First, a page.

It's the same Ratan Tata who was caught red handed manipulating the political system through his wheeler-dealer Niira Radia. If not for his clout over the system, that action alone should have landed him in jail.

    Instead of admitting wrongdoing in the matter, this senescent rogue had the temerity in November 2010 to describe India as acquiring "banana republic-like tendencies". What a fraud he is!

    But then he spoke the truth. India did indeed begin to look like a banana republic when it allowed the malfeasance of Tata Group -- such as the Tata Finance scam to name but one -- to go unpunished while laying down an entirely different set of standards for businesses like Sahara's.

    It's Tata Group's undermining of the rule of law, widely indulged by the elite sections of society and camouflaged behind an image of classy gentlemanliness, that makes India feel like a banana republic and allows other business conglomerates to behave similarly.

    Ratan Tata epitomises that specious gentility behind which lies the dead weight of
    parasitic and kleptocratic capitalism that his group represents.

    Tata Group is not adding value to our lives; it's taking away value from our lives.

    It has been influencing public policy to suit its selfish interests and is stealing money from the public sector as exemplified in the disastrous role it played in the Centre's e-governance programme.

    It's time the public showed some spine to this Rothschild of India and demanded a thorough investigation of Tata Group and its manipulation of the system.

    REPLY

    Janakiraman Rajalakshmi

    In Reply to kapil bajaj 4 years ago

    Totally agree with you.

    Carlos De Souza

    In Reply to Janakiraman Rajalakshmi 4 years ago

    Agree mostly, BUT, Rotten Tata is NOT A BANIA :-)

    Ralph Rau

    4 years ago

    The good news is that even a Shapoorji family member can be dismissed. This shows better governance than the Nehru Gandhi clan which would rather sink India's only credible National Opposition than get him out of the picture.

    I used to think Tata Sons did not indulge in corruption until the case where the Goa CM was bribed and Tata Housing built Villa Paradiso in Alto Betim on clearly designated green belt forested area over the river Mandovi and Panaji city. Indian Hotels also bribed Minister Churchill Alemao who was indulging in thuggery to prevent the establishment of Taj Exotica hotel in Goa. Mr Tatas only requirement of Minister Alemao was to not take cash but to take a cheque after grossing up to include the Minister's tax liability on the receipt. The Tata concern was to pay the bribe by cheque and not cash! That makes it white!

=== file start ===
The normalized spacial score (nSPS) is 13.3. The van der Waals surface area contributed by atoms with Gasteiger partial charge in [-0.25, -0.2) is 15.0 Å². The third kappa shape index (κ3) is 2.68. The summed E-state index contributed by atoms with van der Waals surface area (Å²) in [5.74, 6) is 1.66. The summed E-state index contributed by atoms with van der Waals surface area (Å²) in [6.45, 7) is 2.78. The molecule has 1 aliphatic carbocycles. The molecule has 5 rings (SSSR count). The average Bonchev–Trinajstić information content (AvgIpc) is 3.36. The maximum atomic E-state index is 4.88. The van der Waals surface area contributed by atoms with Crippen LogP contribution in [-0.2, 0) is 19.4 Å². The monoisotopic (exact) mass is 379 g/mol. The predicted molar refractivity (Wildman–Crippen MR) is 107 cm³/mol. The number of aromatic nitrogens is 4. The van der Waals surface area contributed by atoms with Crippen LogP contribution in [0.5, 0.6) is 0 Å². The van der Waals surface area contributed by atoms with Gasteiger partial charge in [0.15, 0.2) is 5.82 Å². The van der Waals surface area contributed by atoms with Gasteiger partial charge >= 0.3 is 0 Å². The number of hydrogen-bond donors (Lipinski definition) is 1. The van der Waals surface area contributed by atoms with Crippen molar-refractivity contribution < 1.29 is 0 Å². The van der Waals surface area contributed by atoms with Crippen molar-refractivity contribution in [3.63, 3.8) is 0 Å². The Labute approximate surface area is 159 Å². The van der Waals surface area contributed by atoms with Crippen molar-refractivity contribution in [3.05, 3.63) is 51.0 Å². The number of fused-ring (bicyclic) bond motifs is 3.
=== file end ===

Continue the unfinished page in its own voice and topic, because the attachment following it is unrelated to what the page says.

How can a business keep out of corruption in a nation where politicians constantly demand money, preferably CASH, "for party funds". Even the BJP Goa CM's brothe-in-law was trapped red handed accepting a bribe. The ACB personnel were promptly transferred out of the ACB !

    Mongal Dan

    4 years ago

    Very nice piece of article elaborately dealing with every aspect of the corporate drama

    Sudhir Jatar

    4 years ago

    I never expected Tatas to behave as Ratan Tata & Co have. I have had dealings with Tata Group as CMD of public sector companies and the Tata companies always came out as the most ethical and principled. I have corresponded with the doyen of Indian industry "JRD" when I was Chairman of SCOPE (Standing Conference of Public Enterprises) and can say with confidence that he was most open and transparent. You can't say on one side that there is intolerance in the country and on the other display it yourself in your actions. I hope good sense prevails and this crisis is overcome without loss of face to any one and least of all to the investor!

    Gupta

    4 years ago

    Interestingly, just today, the World Bank's Ease of Doing Business results were published and very surprisingly, while India scored a pathetic 130th rank (which it rightly deserves!), it scored the highest rank of no. 13 (down from no. 10 last year) on the parameter of "protection of minority shareholders".... Laughable... WB should have put the report on hold after seeing this news! This comes right after Birla group's funny corporate restructure of Head in which only benefits one family.

    I wonder when corporates and public at large across fields will start taking some meaningful lectures on Ethics...

    REPLY

    Gupta

    In Reply to Gupta 4 years ago

    Typo... restructure of Grasim, not Head. Oversmart phones taking over human intelligence.

    R Balakrishnan

    4 years ago

    Poor shareholders. Saddled with the return of the owner who wanted to retire. After retirement, he still allocated capital to airline businesses. And the Board nodded. So much for 'independent' directors and the so called 'retirement'.

    We are listening!